Our culture sells it in a very appealing way, a self-validating and inflating way, but the cost is simply too high. The twisted view that a woman only has real value in terms of how she stacks up against a man or a man’s performance in the workplace and society is an insult to women. Yes, a woman can be and millions are as intelligent as men, but our value has nothing to do with our IQ. A woman should be paid what a man is paid for the same job and have equal access to jobs, but at the same time our value has nothing to do with the position we hold or the money we bring in.
I know many women work because they have to bring in a paycheck to survive. Some women work simply because they want to, some because they have to. Yes, we all need a roof over our head, food on the table for us and, if we have them, our children, clothing, and the list or needs goes on and on. I applaud and uphold my sisters in this boat. I am right now, not by my choice.
At the same time, I’ve seen the tremendous price our children have paid for the absence of a nurturing mother in their early, critically formative years. I’ve worked part-time in public schools and in a private daycare since 1981, and I’ve sadly seen the cost to children placed in day care from their infancy. I gave my best to 35 children in a classroom but once they got home with their homework, and questions, did they have a supportive parent to encourage them, catch their mistakes and trouble-shoot with them so that 1) the child could feel free to know that mistakes are part of learning and correcting them is a GOOD thing, and 2) the someone cared enough about them just as a person to invest some time and attention into their lives.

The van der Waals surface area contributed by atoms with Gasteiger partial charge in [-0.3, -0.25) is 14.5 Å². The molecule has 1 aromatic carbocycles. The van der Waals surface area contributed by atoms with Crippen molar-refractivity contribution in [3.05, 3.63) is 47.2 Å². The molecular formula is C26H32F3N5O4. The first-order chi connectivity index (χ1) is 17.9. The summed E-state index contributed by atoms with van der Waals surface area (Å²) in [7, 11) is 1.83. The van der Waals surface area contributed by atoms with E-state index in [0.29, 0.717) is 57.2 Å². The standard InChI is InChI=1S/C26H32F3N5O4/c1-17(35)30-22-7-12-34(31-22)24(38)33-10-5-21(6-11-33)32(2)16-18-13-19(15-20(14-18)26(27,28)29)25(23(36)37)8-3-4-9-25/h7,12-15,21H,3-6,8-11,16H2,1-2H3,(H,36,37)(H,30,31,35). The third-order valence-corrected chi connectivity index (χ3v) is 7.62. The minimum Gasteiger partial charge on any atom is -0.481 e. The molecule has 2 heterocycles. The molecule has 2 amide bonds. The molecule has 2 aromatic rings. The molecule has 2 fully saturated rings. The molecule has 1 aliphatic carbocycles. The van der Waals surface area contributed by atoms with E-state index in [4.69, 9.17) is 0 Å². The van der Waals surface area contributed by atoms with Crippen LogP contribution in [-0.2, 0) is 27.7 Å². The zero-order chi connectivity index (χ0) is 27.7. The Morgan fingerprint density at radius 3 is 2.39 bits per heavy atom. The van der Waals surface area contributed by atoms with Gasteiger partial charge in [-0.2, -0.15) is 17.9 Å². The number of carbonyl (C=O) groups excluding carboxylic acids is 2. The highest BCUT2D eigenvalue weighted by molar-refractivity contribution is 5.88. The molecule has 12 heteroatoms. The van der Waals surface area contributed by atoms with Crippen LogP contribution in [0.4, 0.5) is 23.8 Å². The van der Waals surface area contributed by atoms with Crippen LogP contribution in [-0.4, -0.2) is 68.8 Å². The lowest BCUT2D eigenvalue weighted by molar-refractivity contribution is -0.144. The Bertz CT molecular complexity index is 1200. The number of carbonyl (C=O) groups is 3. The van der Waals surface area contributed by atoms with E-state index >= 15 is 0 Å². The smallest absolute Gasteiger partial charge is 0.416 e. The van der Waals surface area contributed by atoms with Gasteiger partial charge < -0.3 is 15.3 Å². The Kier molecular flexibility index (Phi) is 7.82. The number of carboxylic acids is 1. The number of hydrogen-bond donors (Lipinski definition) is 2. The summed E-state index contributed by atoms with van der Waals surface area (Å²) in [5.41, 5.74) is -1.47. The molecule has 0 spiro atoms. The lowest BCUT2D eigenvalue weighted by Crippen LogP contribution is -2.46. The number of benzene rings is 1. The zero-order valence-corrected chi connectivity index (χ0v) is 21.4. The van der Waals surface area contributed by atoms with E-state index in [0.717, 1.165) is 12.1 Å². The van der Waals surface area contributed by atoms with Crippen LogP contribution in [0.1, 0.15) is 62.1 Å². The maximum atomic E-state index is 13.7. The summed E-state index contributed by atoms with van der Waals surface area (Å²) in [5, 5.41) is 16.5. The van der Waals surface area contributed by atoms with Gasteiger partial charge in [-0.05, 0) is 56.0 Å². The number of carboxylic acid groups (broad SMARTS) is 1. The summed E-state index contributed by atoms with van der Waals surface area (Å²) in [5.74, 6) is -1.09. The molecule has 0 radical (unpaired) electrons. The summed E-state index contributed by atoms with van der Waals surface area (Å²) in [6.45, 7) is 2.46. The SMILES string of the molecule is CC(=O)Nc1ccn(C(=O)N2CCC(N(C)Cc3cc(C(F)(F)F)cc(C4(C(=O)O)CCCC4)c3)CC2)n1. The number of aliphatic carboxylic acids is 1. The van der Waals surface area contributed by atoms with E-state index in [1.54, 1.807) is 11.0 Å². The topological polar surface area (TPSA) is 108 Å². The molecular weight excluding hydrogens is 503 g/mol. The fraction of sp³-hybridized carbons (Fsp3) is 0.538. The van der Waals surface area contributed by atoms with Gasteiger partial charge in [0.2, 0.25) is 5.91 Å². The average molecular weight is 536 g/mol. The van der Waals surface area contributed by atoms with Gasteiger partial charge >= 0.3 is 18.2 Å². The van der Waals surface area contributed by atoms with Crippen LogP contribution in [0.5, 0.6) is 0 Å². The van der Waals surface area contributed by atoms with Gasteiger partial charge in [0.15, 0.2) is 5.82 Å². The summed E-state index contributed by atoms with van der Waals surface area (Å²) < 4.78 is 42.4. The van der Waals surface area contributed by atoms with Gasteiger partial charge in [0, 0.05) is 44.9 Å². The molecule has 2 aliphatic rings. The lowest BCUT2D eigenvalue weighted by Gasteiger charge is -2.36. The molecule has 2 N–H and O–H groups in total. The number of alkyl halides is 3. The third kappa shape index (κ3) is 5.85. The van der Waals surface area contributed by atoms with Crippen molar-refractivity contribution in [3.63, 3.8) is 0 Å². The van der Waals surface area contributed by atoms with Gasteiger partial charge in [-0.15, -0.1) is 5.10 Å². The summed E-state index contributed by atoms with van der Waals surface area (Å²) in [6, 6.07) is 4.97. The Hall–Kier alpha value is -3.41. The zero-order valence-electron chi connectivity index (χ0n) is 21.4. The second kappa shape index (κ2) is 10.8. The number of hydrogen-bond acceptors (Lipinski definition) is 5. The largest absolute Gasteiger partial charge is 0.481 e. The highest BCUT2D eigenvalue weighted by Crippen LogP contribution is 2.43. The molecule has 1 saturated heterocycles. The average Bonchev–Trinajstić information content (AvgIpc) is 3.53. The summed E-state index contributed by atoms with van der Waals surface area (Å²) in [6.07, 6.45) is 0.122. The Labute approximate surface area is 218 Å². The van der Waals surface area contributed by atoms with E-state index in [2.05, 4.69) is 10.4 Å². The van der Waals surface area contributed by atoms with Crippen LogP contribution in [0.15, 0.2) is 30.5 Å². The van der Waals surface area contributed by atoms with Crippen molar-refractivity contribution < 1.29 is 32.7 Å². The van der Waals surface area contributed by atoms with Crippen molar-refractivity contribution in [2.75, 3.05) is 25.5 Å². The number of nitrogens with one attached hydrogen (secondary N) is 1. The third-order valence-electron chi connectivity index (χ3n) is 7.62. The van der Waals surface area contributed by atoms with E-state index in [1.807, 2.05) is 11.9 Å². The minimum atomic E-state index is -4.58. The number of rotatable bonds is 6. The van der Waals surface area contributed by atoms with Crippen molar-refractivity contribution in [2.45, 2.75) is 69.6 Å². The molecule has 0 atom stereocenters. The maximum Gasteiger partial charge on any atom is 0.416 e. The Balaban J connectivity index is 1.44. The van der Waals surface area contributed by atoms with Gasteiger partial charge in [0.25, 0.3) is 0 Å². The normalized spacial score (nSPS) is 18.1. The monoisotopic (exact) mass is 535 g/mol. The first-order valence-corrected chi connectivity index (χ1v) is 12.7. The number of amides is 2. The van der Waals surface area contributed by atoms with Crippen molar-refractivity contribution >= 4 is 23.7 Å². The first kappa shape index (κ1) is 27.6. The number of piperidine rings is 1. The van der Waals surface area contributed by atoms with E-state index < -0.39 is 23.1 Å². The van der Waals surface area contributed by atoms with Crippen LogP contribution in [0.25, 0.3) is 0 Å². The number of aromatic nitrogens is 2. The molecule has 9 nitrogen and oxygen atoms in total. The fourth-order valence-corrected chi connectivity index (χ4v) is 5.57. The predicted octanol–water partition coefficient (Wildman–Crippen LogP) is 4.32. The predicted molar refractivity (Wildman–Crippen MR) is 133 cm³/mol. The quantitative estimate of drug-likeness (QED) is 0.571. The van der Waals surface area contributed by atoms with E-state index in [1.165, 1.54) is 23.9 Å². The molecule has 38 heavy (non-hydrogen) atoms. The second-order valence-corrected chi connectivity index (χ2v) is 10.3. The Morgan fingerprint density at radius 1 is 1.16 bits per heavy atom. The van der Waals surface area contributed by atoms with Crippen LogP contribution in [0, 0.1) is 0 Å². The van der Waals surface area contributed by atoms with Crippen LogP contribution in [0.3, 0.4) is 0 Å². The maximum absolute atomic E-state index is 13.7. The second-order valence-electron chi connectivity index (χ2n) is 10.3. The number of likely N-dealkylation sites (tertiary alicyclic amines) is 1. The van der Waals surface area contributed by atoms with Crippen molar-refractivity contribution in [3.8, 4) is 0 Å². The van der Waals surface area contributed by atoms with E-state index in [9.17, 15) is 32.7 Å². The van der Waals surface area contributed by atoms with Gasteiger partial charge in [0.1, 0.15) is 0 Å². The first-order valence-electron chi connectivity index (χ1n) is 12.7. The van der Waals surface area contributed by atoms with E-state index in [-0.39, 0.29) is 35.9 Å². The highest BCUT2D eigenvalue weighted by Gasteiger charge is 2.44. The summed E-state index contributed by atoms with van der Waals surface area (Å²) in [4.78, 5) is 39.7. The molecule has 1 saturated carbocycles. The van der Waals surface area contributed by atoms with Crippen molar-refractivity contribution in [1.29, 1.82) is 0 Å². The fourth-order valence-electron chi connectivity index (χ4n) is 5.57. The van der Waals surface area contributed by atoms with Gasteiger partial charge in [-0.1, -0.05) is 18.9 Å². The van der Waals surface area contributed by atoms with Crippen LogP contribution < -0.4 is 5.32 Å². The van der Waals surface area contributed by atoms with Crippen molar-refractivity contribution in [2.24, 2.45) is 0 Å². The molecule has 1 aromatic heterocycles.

I gave my best care and my smiling nurturing to five infants and toddlers at a time, but in no way could I replace a mother’s love and validation and security, even though several of them bonded with me and ran (toddled) to me when I came into the room. They needed to know 1) they were loved and 2) they wouldn’t be abandoned – that they were secure. The glaring truth from child development is that if a child does not develop a strong bond with a primary caregiver (and folks, that’s Mom, not their daycare teacher) in their first five years, the “wiring” needed to be able to develop attachments to others does NOT develop in a child’s brain and that child will grow into adulthood unable to establish significant relationships with others. That child will go through life trying to find someone to validate her/his worth and identity.
How much is your child’s emotional and mental health worth? I vividly remember my mother 60 years ago cutting out Betsy McCall paper dolls from “McCall’s” magazine every month, gluing each “Betsy” to cardboard so I could play with “her” over and over. The time came when we cut the clothes out together, and then I could by myself, but that was so much more than cardboard and paper. My mother gave me both the security of her gladly involved time and love that said I was a person of value, and an outlet for my own imagination and creativity. What is that worth in today’s marketplace? Is that worth as much as being Chairman of the Board? To me it was a priceless gift that bore fruit in the creativity I brought into teaching children in school, grown women in Bible studies, kids and parents in the playful activiti9es I created for the Education Department at the Phoenix Zoo – nobody else would get down on a child’s level and cavort to sing “Did you ever see a monkey to this way and that way” or pop out of a large vinyl zippered “egg” with a chicken comb headband on and peep for the toddlers.
I was a National Merit Scholar. I graduated second in a class of 660 in high school. I am neither stupid nor lazy, but a good friend of mine gave me a backhanded compliment that sounded like criticism when she said about ten years ago, “I though you’d have the Nobel Prize in chemistry by now.” THAT did wonders for my self-esteem… until I looked at the children I played with at the Zoo, and more importantly, at my own children: two God-honoring men of amazing abilities, yes, but with courage and integrity and compassionate hearts that give into their own families, to colleagues at work, and to “the least of these” also.